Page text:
BBVA accelerates its sustainability strategy on the first anniversary of the Principles for Responsible Banking
One year ago, 130 banks from around the world signed the banking industry’s most ambitious global agreement on sustainability to date: the Principles for Responsible Banking. A set of principles that commit signatory banks to align their action to the United Nations’ Sustainable Development Goals (SDGs) and the Paris Agreement on climate change. On this first anniversary, BBVA - one of the 30 founding banks - has accelerated its commitment to sustainability, making it one of its strategic priorities in 2020.
“On September 22, 2019, over one third of the world’s banks took a historic step forward, signing the Principles for Responsible Banking”, explains Antoni Ballabriga, Global Director of Responsible Business at BBVA. “One year later, we can say that this signing has represented the most powerful global movement in the banking industry for real, positive change and sustainable development. This year has not been easy and we will remember it due to the profound impact of the COVID-19 pandemic. But these principles are more timely than ever before,” he noted.
For Ricardo Laiseca, the Head of BBVA’s Global Sustainability Office, we have come a long way since the principles were first published. “It has been a very intense year, but so are the new challenges that lie ahead of us. We want to raise our commitment to mobilize funds - the €100 billion we pledged through 2025 - and establish concrete objectives in line with our portfolios that are more sensitive to climate change,” he said.
In this first year, BBVA has taken important steps forward in six principles - especially in three of them. Regarding the first principle, alignment, the bank has conducted a strategic review process, making sustainability one of its six priorities, placing it at the core of its business. BBVA’s goal is to help its customers in their environmental transition. To do so, it offers sustainable advice and solutions, inspired by the SDGs, and also guarantees the necessary investments to face the climate challenge.
In terms of the second principle: impact and target setting, BBVA has reaffirmed its commitment with the publication of the Katowice group’s report. This group, which includes ING, BNP Paribas, Société Générale and Standard Chartered has decided to align their loan portfolios to the Paris Agreement. Meanwhile, BBVA also identifies and evaluates the impact, risks and opportunities related to climate change.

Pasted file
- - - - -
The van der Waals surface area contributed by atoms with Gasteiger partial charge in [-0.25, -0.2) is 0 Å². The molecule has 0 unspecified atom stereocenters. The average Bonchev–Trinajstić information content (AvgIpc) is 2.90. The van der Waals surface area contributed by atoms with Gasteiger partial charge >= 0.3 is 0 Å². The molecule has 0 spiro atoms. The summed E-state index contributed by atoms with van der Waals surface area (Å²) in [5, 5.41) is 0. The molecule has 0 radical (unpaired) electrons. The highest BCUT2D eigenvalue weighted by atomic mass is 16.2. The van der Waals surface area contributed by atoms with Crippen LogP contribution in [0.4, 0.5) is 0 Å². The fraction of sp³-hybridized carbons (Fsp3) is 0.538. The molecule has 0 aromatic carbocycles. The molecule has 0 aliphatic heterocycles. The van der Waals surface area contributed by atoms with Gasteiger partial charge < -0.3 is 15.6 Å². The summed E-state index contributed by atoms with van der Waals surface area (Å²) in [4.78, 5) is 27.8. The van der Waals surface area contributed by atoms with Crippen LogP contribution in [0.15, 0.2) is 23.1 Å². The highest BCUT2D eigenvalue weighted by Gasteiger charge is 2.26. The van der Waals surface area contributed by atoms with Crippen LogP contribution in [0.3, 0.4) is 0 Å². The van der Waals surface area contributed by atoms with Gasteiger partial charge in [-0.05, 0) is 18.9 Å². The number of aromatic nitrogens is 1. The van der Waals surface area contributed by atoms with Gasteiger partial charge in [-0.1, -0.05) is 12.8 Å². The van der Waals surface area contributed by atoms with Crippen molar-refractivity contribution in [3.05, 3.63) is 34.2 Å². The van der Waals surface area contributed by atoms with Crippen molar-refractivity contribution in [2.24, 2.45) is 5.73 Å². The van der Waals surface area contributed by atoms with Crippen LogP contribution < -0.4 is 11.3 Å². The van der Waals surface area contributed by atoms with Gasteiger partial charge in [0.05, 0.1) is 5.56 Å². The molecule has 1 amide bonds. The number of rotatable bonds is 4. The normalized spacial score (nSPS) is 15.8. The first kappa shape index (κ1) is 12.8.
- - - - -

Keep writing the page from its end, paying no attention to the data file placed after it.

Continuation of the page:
And finally, regarding the fifth principle, governance and culture, BBVA has created the Global Sustainability Office to lead this transformation at the bank.
One year ago, 130 banks around the world signed the most ambitious global sustainability agreement to date for the banking industry: the Principles of Responsible Banking.
On February 28, 2018, BBVA announced its Pledge 2025 - its great commitment against climate change with which the bank contributes to United Nations Sustainable Development Goals, and is in alignment with the Paris Agreement on climate change. This Pledge 2025 is based on three lines of action:
- Financing: BBVA commits to mobilize €100 billion in green financing, sustainable infrastructure and agribusiness, entrepreneurship and financial inclusion. By June 2020, the bank had reached the figure of €40 billion, 40 percent of the foreseen amount. This amount has been allocated to green financing (62 percent); financial inclusion and entrepreneurship (13 percent); social infrastructure and agribusiness (11 percent); and other forms of sustainable finance (14 percent).
- Managing the social and environmental risks associated with the bank’s activities in order to minimize the potential for direct or indirect negative impacts.
- Engaging all stakeholder groups to collectively propel the financial sector’s contribution to sustainable development.
The bank’s work on sustainable finance continues to grow. The bank foments the mobilization of the investments needed to build inclusive infrastructure and promote economic development. To do so, apart from supporting entrepreneurs, it also provides access to financial services to underserved banking populations (especially in Latin America), primarily through basic digital solutions.